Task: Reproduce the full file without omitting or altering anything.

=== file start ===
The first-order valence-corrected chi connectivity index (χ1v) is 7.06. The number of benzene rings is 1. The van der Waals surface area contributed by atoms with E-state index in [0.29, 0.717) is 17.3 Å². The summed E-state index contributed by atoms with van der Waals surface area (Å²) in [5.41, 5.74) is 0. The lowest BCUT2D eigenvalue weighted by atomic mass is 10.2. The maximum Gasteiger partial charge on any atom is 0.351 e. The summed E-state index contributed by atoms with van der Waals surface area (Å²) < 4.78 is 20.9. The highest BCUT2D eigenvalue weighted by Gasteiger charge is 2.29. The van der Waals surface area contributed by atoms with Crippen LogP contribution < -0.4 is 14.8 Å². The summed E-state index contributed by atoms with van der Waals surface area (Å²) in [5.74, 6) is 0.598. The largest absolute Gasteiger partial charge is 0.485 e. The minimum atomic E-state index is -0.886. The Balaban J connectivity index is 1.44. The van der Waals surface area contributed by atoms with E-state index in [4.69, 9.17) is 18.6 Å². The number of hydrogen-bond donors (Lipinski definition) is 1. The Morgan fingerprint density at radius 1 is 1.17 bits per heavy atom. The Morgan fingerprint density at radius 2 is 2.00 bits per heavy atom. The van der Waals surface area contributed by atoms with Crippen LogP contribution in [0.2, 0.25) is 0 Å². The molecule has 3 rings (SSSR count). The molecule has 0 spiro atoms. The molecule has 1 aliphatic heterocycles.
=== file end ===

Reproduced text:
The first-order valence-corrected chi connectivity index (χ1v) is 7.06. The number of benzene rings is 1. The van der Waals surface area contributed by atoms with E-state index in [0.29, 0.717) is 17.3 Å². The summed E-state index contributed by atoms with van der Waals surface area (Å²) in [5.41, 5.74) is 0. The lowest BCUT2D eigenvalue weighted by atomic mass is 10.2. The maximum Gasteiger partial charge on any atom is 0.351 e. The summed E-state index contributed by atoms with van der Waals surface area (Å²) < 4.78 is 20.9. The highest BCUT2D eigenvalue weighted by Gasteiger charge is 2.29. The van der Waals surface area contributed by atoms with Crippen LogP contribution < -0.4 is 14.8 Å². The summed E-state index contributed by atoms with van der Waals surface area (Å²) in [5.74, 6) is 0.598. The largest absolute Gasteiger partial charge is 0.485 e. The minimum atomic E-state index is -0.886. The Balaban J connectivity index is 1.44. The van der Waals surface area contributed by atoms with E-state index in [4.69, 9.17) is 18.6 Å². The number of hydrogen-bond donors (Lipinski definition) is 1. The Morgan fingerprint density at radius 1 is 1.17 bits per heavy atom. The Morgan fingerprint density at radius 2 is 2.00 bits per heavy atom. The van der Waals surface area contributed by atoms with Crippen LogP contribution in [0.2, 0.25) is 0 Å². The molecule has 3 rings (SSSR count). The molecule has 0 spiro atoms. The molecule has 1 aliphatic heterocycles.